Well I wouldn’t job to conclusions yet people…theres gonna be alot more to this story in the next couple of days. I live at 419 Broome and needless to say that I could have smelled something like this coming. And when I say “smelled” it wasn’t an accuracy the NY Post printed a few days ago when Heath Ledger was spotted on in the subway station with his daughter, balling, and smelling of rot and filth. His PR people Buxbaum media really did a good job keeping this one quiet, but needless to say, those of us who would see him stumbling around SoHo(and vomiting on my front stoop at 6am)will won’t be surprised when the autopsy reports come in.

  65. Lady Heather says

    First of all, my co-worker told me this this afternoon. I nearly shit myself. What a bomb to drop on me!

    R.I.P. Heath.

    But may I add that Larry King is an IDIOT?

    You would think he could TRY doing a little research before he asked such dumb questions. e.g. “are his parents still alive”? (Heath’s father gave a statement which was brodcast on CNN before his show, with Heath’s mother standing next to him). Oh, and he had to emphasize that Heath was NOT gay…(groan)

  66. RP says

    Nic,

    Hahahahahahahahaha!

    I am very much a liberal.

    In fact, my partner of almost 8 years is currently working on a Democrats campaign for governor here in VA.

    Go read a book instead of crying your eyes out over someone you don’t even know. Fool.

  67. ROBERT M. says

    IT’s SAD! HE WAS A GREAT ACTOR &I LOVE BROKE BACK MOUNTAIN & HE WAS A FRIEND TO THE GLBT, HE WILL BE MISSED. R.I.P

  68. nic says

    RP,

    worrying about the economy and lamenting the untimely death of an influential actor are not mutually exclusive. i have a degree in english literature, so i dare say i read more books than you. moreover, there is no evidence that the actor committed suicide. FOOL!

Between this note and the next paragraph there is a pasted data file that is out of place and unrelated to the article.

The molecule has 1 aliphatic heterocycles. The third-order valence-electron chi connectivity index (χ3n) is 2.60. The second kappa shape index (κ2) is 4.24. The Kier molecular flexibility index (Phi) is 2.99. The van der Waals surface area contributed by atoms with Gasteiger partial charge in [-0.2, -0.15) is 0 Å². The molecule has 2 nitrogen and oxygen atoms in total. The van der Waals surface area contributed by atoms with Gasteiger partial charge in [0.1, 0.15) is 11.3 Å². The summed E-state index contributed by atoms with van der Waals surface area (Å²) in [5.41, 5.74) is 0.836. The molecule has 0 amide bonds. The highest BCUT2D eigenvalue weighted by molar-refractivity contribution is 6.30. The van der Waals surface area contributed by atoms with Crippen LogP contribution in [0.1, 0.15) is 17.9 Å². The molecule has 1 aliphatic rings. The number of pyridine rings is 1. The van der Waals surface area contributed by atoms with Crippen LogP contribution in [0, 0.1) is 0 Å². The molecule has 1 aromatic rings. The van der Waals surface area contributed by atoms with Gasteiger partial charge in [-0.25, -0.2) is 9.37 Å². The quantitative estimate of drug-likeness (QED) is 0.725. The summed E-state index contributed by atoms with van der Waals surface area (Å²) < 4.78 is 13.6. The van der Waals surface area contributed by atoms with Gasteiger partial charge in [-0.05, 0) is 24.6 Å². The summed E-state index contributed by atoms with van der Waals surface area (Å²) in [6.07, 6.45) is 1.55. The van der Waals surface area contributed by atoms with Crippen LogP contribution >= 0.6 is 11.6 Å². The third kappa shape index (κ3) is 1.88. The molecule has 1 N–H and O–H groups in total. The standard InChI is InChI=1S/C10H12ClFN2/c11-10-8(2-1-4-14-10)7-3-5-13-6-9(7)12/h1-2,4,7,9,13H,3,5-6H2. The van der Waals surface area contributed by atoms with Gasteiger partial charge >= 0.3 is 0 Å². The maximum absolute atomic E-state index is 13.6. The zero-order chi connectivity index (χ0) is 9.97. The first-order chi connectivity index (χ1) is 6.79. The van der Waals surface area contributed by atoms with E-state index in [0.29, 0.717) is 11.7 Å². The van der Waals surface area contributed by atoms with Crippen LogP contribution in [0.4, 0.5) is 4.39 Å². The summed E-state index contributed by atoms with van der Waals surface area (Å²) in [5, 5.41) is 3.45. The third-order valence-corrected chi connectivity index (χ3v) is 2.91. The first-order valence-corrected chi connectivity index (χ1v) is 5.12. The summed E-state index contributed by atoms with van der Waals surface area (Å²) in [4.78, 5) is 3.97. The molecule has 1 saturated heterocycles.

69. RP says

    Nic,

    I don’t know why you are so angry. I saw that you tried to pick fights in the other threads as well.

    I’m not going to fight you though, so you have fun with that.

    Hahahahahahahahahahahahahaha!

  70. peterparker says

    RP,

    You said: “Isn’t what happened with the US economy today slightly more important than some tool offing himself?”

    That sentence reveals that you believe money is more important than the life of someone who may have been suffering from depression. In light of the fact that you come from such a mindset, I suggest your spare time would be better spent looking for your missing heart as opposed to posting hateful tripe on the internet about a dead man who happened to be a friend to the GLBT community.

    xo,
    peterparker

  71. nic says

    RB,

    to paraphrase Mies van der Rohe, less is in ALL WAYS more. who picked a fight here?

    to quote you:

    “Hahahahahahahahahahahahahaha!”

  72. nic says

    RP,

    “Get off the cross. We need the wood for fire.”

    could you be anymore trite?

    you’ve worked yourself into a lather. thankfully, i’ve decided to not pet the sweaty stuff.

  73. RP says

    Peter,

    I believe that the economy possibly going into a major recession is more important from a news stand point than the death of a single actor (no matter how tragic you percieve it to be), and therefore more deserving of our time and discussion. The economy far more impacts the lives of people all over the world than one actor.

    I also think that the amount of distraught displayed by some of the people posting here is a little over the top. Lash out at me all you want, but I stand by my opinion.

    Nic,

    I never addressed you until you called me a “log-cabin repug” and wrote “[YOUR] god doesn’t love me.” Then when I told you am most certainly a liberal, you lashed out at me again. Next I told you I wasn’t going to fight with you. You then tried to make fun of me.